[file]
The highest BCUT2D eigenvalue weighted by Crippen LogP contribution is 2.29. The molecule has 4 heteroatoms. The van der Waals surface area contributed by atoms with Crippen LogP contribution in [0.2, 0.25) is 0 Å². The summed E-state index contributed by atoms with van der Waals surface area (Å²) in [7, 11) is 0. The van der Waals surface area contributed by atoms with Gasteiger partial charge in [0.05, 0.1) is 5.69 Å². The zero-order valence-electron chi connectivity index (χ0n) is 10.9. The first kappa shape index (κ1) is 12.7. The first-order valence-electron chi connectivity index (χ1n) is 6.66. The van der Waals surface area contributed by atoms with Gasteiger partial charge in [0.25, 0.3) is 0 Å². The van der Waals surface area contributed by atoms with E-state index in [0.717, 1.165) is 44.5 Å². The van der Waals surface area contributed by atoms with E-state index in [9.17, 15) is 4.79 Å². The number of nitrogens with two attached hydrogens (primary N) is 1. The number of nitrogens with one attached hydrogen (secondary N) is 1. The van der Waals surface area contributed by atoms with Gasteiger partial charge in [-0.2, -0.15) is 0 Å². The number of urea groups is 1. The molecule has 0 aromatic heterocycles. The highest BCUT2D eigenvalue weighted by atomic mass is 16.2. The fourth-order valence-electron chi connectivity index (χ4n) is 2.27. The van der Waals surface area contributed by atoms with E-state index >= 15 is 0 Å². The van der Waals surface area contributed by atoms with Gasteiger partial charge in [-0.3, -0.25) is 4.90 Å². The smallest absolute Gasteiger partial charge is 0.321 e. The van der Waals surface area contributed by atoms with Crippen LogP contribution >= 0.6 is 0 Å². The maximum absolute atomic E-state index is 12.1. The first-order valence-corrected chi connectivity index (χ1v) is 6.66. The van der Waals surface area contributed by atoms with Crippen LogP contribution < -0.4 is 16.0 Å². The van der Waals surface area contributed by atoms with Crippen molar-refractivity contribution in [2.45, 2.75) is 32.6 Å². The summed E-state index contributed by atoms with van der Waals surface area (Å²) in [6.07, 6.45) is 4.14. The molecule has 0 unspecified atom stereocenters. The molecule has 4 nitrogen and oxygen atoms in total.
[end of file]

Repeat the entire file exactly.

The highest BCUT2D eigenvalue weighted by Crippen LogP contribution is 2.29. The molecule has 4 heteroatoms. The van der Waals surface area contributed by atoms with Crippen LogP contribution in [0.2, 0.25) is 0 Å². The summed E-state index contributed by atoms with van der Waals surface area (Å²) in [7, 11) is 0. The van der Waals surface area contributed by atoms with Gasteiger partial charge in [0.05, 0.1) is 5.69 Å². The zero-order valence-electron chi connectivity index (χ0n) is 10.9. The first kappa shape index (κ1) is 12.7. The first-order valence-electron chi connectivity index (χ1n) is 6.66. The van der Waals surface area contributed by atoms with Gasteiger partial charge in [0.25, 0.3) is 0 Å². The van der Waals surface area contributed by atoms with E-state index in [0.717, 1.165) is 44.5 Å². The van der Waals surface area contributed by atoms with E-state index in [9.17, 15) is 4.79 Å². The number of nitrogens with two attached hydrogens (primary N) is 1. The number of nitrogens with one attached hydrogen (secondary N) is 1. The van der Waals surface area contributed by atoms with Gasteiger partial charge in [-0.2, -0.15) is 0 Å². The number of urea groups is 1. The molecule has 0 aromatic heterocycles. The highest BCUT2D eigenvalue weighted by atomic mass is 16.2. The fourth-order valence-electron chi connectivity index (χ4n) is 2.27. The van der Waals surface area contributed by atoms with E-state index >= 15 is 0 Å². The van der Waals surface area contributed by atoms with Gasteiger partial charge in [-0.3, -0.25) is 4.90 Å². The smallest absolute Gasteiger partial charge is 0.321 e. The van der Waals surface area contributed by atoms with Crippen LogP contribution >= 0.6 is 0 Å². The maximum absolute atomic E-state index is 12.1. The first-order valence-corrected chi connectivity index (χ1v) is 6.66. The van der Waals surface area contributed by atoms with Crippen LogP contribution < -0.4 is 16.0 Å². The van der Waals surface area contributed by atoms with Crippen molar-refractivity contribution in [2.45, 2.75) is 32.6 Å². The summed E-state index contributed by atoms with van der Waals surface area (Å²) in [6.07, 6.45) is 4.14. The molecule has 0 unspecified atom stereocenters. The molecule has 4 nitrogen and oxygen atoms in total.